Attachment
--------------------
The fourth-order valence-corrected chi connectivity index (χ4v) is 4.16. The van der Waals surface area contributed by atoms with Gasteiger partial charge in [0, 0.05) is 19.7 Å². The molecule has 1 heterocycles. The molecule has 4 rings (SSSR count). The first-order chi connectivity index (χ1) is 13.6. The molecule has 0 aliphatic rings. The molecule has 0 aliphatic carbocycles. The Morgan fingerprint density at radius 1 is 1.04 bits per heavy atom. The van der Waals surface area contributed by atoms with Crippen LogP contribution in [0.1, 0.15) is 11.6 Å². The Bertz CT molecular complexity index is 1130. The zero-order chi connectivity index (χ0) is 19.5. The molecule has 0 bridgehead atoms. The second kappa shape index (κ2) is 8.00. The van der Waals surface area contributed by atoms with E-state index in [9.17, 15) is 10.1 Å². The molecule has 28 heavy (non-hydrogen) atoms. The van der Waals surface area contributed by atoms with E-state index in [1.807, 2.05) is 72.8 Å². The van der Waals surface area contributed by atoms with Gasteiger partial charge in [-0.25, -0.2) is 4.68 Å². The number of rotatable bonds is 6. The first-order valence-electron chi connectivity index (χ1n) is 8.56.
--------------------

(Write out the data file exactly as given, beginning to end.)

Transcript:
The fourth-order valence-corrected chi connectivity index (χ4v) is 4.16. The van der Waals surface area contributed by atoms with Gasteiger partial charge in [0, 0.05) is 19.7 Å². The molecule has 1 heterocycles. The molecule has 4 rings (SSSR count). The first-order chi connectivity index (χ1) is 13.6. The molecule has 0 aliphatic rings. The molecule has 0 aliphatic carbocycles. The Morgan fingerprint density at radius 1 is 1.04 bits per heavy atom. The van der Waals surface area contributed by atoms with Crippen LogP contribution in [0.1, 0.15) is 11.6 Å². The Bertz CT molecular complexity index is 1130. The zero-order chi connectivity index (χ0) is 19.5. The molecule has 0 bridgehead atoms. The second kappa shape index (κ2) is 8.00. The van der Waals surface area contributed by atoms with E-state index in [9.17, 15) is 10.1 Å². The molecule has 28 heavy (non-hydrogen) atoms. The van der Waals surface area contributed by atoms with E-state index in [1.807, 2.05) is 72.8 Å². The van der Waals surface area contributed by atoms with Gasteiger partial charge in [-0.25, -0.2) is 4.68 Å². The number of rotatable bonds is 6. The first-order valence-electron chi connectivity index (χ1n) is 8.56.